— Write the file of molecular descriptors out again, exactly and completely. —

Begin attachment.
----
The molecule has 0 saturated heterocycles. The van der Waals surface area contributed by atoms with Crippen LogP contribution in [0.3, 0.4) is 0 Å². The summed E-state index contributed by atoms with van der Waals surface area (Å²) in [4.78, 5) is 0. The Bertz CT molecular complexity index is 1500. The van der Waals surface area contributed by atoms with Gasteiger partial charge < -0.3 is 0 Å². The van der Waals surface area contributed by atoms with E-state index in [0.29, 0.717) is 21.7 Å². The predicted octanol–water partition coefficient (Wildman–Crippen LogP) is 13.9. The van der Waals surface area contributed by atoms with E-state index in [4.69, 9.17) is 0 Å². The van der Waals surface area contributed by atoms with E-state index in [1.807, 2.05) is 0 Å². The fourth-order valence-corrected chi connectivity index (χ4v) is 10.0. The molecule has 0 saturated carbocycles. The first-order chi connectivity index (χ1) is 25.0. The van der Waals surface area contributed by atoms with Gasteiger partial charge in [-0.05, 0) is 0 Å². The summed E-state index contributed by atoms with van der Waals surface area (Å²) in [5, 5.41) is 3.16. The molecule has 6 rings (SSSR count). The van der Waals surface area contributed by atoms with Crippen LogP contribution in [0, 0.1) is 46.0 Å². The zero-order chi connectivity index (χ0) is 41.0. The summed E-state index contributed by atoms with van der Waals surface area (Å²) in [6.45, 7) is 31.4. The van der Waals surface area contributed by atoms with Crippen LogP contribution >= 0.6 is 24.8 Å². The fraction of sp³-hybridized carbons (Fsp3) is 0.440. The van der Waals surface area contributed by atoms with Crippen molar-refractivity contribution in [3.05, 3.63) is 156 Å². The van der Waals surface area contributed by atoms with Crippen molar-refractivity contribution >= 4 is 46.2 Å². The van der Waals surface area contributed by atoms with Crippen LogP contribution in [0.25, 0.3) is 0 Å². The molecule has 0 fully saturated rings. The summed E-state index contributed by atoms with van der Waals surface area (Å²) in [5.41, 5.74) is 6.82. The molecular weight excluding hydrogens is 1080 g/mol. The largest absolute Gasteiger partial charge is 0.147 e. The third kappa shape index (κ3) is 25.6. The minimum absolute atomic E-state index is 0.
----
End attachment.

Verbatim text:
The molecule has 0 saturated heterocycles. The van der Waals surface area contributed by atoms with Crippen LogP contribution in [0.3, 0.4) is 0 Å². The summed E-state index contributed by atoms with van der Waals surface area (Å²) in [4.78, 5) is 0. The Bertz CT molecular complexity index is 1500. The van der Waals surface area contributed by atoms with Gasteiger partial charge < -0.3 is 0 Å². The van der Waals surface area contributed by atoms with E-state index in [0.29, 0.717) is 21.7 Å². The predicted octanol–water partition coefficient (Wildman–Crippen LogP) is 13.9. The van der Waals surface area contributed by atoms with E-state index in [4.69, 9.17) is 0 Å². The van der Waals surface area contributed by atoms with E-state index in [1.807, 2.05) is 0 Å². The fourth-order valence-corrected chi connectivity index (χ4v) is 10.0. The molecule has 0 saturated carbocycles. The first-order chi connectivity index (χ1) is 25.0. The van der Waals surface area contributed by atoms with Gasteiger partial charge in [-0.05, 0) is 0 Å². The summed E-state index contributed by atoms with van der Waals surface area (Å²) in [5, 5.41) is 3.16. The molecule has 6 rings (SSSR count). The van der Waals surface area contributed by atoms with Crippen LogP contribution in [0, 0.1) is 46.0 Å². The zero-order chi connectivity index (χ0) is 41.0. The summed E-state index contributed by atoms with van der Waals surface area (Å²) in [6.45, 7) is 31.4. The van der Waals surface area contributed by atoms with Crippen LogP contribution >= 0.6 is 24.8 Å². The fraction of sp³-hybridized carbons (Fsp3) is 0.440. The van der Waals surface area contributed by atoms with Crippen molar-refractivity contribution in [3.05, 3.63) is 156 Å². The van der Waals surface area contributed by atoms with Crippen molar-refractivity contribution >= 4 is 46.2 Å². The van der Waals surface area contributed by atoms with Crippen LogP contribution in [0.25, 0.3) is 0 Å². The molecule has 0 fully saturated rings. The summed E-state index contributed by atoms with van der Waals surface area (Å²) in [5.41, 5.74) is 6.82. The molecular weight excluding hydrogens is 1080 g/mol. The largest absolute Gasteiger partial charge is 0.147 e. The third kappa shape index (κ3) is 25.6. The minimum absolute atomic E-state index is 0.